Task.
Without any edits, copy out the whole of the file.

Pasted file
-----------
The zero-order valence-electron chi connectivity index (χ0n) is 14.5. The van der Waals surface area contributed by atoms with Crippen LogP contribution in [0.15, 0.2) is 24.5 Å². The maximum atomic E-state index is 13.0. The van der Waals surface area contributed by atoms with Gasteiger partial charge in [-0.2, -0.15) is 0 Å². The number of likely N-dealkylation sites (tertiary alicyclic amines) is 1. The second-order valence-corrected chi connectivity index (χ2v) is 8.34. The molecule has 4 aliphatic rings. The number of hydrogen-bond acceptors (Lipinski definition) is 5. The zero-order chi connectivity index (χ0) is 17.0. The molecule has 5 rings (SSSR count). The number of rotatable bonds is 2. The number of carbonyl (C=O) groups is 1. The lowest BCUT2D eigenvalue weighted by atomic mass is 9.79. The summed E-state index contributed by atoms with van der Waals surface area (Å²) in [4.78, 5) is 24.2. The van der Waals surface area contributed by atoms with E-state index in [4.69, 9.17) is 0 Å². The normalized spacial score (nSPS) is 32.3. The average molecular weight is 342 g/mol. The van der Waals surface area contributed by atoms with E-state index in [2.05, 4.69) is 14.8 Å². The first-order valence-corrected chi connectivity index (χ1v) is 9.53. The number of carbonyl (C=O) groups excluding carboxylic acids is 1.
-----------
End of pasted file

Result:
The zero-order valence-electron chi connectivity index (χ0n) is 14.5. The van der Waals surface area contributed by atoms with Crippen LogP contribution in [0.15, 0.2) is 24.5 Å². The maximum atomic E-state index is 13.0. The van der Waals surface area contributed by atoms with Gasteiger partial charge in [-0.2, -0.15) is 0 Å². The number of likely N-dealkylation sites (tertiary alicyclic amines) is 1. The second-order valence-corrected chi connectivity index (χ2v) is 8.34. The molecule has 4 aliphatic rings. The number of hydrogen-bond acceptors (Lipinski definition) is 5. The zero-order chi connectivity index (χ0) is 17.0. The molecule has 5 rings (SSSR count). The number of rotatable bonds is 2. The number of carbonyl (C=O) groups is 1. The lowest BCUT2D eigenvalue weighted by atomic mass is 9.79. The summed E-state index contributed by atoms with van der Waals surface area (Å²) in [4.78, 5) is 24.2. The van der Waals surface area contributed by atoms with E-state index in [4.69, 9.17) is 0 Å². The normalized spacial score (nSPS) is 32.3. The average molecular weight is 342 g/mol. The van der Waals surface area contributed by atoms with E-state index in [2.05, 4.69) is 14.8 Å². The first-order valence-corrected chi connectivity index (χ1v) is 9.53. The number of carbonyl (C=O) groups excluding carboxylic acids is 1.